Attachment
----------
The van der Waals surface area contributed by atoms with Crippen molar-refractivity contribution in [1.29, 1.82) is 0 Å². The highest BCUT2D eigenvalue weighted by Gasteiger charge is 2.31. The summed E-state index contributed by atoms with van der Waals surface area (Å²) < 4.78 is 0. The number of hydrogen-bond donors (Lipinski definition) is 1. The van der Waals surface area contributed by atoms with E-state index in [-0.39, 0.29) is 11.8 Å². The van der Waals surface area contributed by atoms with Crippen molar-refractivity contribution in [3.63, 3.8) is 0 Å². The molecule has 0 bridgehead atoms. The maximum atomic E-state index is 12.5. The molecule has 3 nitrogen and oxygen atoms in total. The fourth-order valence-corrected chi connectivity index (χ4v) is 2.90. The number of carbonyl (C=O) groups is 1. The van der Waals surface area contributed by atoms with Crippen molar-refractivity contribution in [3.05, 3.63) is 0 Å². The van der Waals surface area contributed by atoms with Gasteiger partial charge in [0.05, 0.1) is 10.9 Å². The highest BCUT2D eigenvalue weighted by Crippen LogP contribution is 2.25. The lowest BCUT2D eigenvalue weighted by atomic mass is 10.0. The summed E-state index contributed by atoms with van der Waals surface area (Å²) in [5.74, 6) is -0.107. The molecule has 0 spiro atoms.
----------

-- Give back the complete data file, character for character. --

The van der Waals surface area contributed by atoms with Crippen molar-refractivity contribution in [1.29, 1.82) is 0 Å². The highest BCUT2D eigenvalue weighted by Gasteiger charge is 2.31. The summed E-state index contributed by atoms with van der Waals surface area (Å²) < 4.78 is 0. The number of hydrogen-bond donors (Lipinski definition) is 1. The van der Waals surface area contributed by atoms with E-state index in [-0.39, 0.29) is 11.8 Å². The van der Waals surface area contributed by atoms with Crippen molar-refractivity contribution in [3.63, 3.8) is 0 Å². The molecule has 0 bridgehead atoms. The maximum atomic E-state index is 12.5. The molecule has 3 nitrogen and oxygen atoms in total. The fourth-order valence-corrected chi connectivity index (χ4v) is 2.90. The number of carbonyl (C=O) groups is 1. The van der Waals surface area contributed by atoms with Crippen molar-refractivity contribution in [3.05, 3.63) is 0 Å². The van der Waals surface area contributed by atoms with Gasteiger partial charge in [0.05, 0.1) is 10.9 Å². The highest BCUT2D eigenvalue weighted by Crippen LogP contribution is 2.25. The lowest BCUT2D eigenvalue weighted by atomic mass is 10.0. The summed E-state index contributed by atoms with van der Waals surface area (Å²) in [5.74, 6) is -0.107. The molecule has 0 spiro atoms.